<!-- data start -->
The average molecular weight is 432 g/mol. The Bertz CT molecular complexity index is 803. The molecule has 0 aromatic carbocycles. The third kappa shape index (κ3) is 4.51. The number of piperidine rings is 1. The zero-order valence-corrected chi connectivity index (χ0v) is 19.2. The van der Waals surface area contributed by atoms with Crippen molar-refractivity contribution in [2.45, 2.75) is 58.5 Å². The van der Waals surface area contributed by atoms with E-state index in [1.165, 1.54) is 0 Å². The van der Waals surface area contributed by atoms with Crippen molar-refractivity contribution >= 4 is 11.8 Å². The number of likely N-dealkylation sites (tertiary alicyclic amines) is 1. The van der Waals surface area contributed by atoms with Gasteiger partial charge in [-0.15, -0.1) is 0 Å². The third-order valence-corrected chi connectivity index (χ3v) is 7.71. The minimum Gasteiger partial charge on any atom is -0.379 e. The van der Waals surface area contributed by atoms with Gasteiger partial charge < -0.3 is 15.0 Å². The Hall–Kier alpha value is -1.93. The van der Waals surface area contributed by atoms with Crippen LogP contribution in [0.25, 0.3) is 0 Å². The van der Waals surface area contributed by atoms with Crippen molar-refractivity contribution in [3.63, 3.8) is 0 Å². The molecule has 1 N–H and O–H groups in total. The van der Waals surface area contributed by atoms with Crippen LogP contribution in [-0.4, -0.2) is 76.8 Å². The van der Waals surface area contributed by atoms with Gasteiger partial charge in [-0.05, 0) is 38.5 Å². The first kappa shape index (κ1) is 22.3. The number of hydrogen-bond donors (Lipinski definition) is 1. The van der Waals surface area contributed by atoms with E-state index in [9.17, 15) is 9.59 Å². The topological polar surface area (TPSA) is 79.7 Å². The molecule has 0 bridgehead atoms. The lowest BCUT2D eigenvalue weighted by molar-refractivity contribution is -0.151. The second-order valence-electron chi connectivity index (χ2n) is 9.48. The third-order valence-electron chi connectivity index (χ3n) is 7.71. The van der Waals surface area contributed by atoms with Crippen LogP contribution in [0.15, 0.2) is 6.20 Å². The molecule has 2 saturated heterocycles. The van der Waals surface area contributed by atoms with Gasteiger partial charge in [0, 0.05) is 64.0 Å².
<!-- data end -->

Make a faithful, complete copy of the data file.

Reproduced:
The average molecular weight is 432 g/mol. The Bertz CT molecular complexity index is 803. The molecule has 0 aromatic carbocycles. The third kappa shape index (κ3) is 4.51. The number of piperidine rings is 1. The zero-order valence-corrected chi connectivity index (χ0v) is 19.2. The van der Waals surface area contributed by atoms with Crippen molar-refractivity contribution in [2.45, 2.75) is 58.5 Å². The van der Waals surface area contributed by atoms with E-state index in [1.165, 1.54) is 0 Å². The van der Waals surface area contributed by atoms with Crippen molar-refractivity contribution >= 4 is 11.8 Å². The number of likely N-dealkylation sites (tertiary alicyclic amines) is 1. The van der Waals surface area contributed by atoms with Gasteiger partial charge in [-0.15, -0.1) is 0 Å². The third-order valence-corrected chi connectivity index (χ3v) is 7.71. The minimum Gasteiger partial charge on any atom is -0.379 e. The van der Waals surface area contributed by atoms with Gasteiger partial charge < -0.3 is 15.0 Å². The Hall–Kier alpha value is -1.93. The van der Waals surface area contributed by atoms with Crippen LogP contribution in [0.25, 0.3) is 0 Å². The van der Waals surface area contributed by atoms with Crippen molar-refractivity contribution in [3.63, 3.8) is 0 Å². The molecule has 1 N–H and O–H groups in total. The van der Waals surface area contributed by atoms with Crippen LogP contribution in [-0.4, -0.2) is 76.8 Å². The van der Waals surface area contributed by atoms with Gasteiger partial charge in [-0.05, 0) is 38.5 Å². The first kappa shape index (κ1) is 22.3. The number of hydrogen-bond donors (Lipinski definition) is 1. The van der Waals surface area contributed by atoms with E-state index in [9.17, 15) is 9.59 Å². The topological polar surface area (TPSA) is 79.7 Å². The molecule has 0 bridgehead atoms. The lowest BCUT2D eigenvalue weighted by molar-refractivity contribution is -0.151. The second-order valence-electron chi connectivity index (χ2n) is 9.48. The third-order valence-electron chi connectivity index (χ3n) is 7.71. The van der Waals surface area contributed by atoms with Crippen LogP contribution in [0.15, 0.2) is 6.20 Å². The molecule has 2 saturated heterocycles. The van der Waals surface area contributed by atoms with Gasteiger partial charge in [0, 0.05) is 64.0 Å².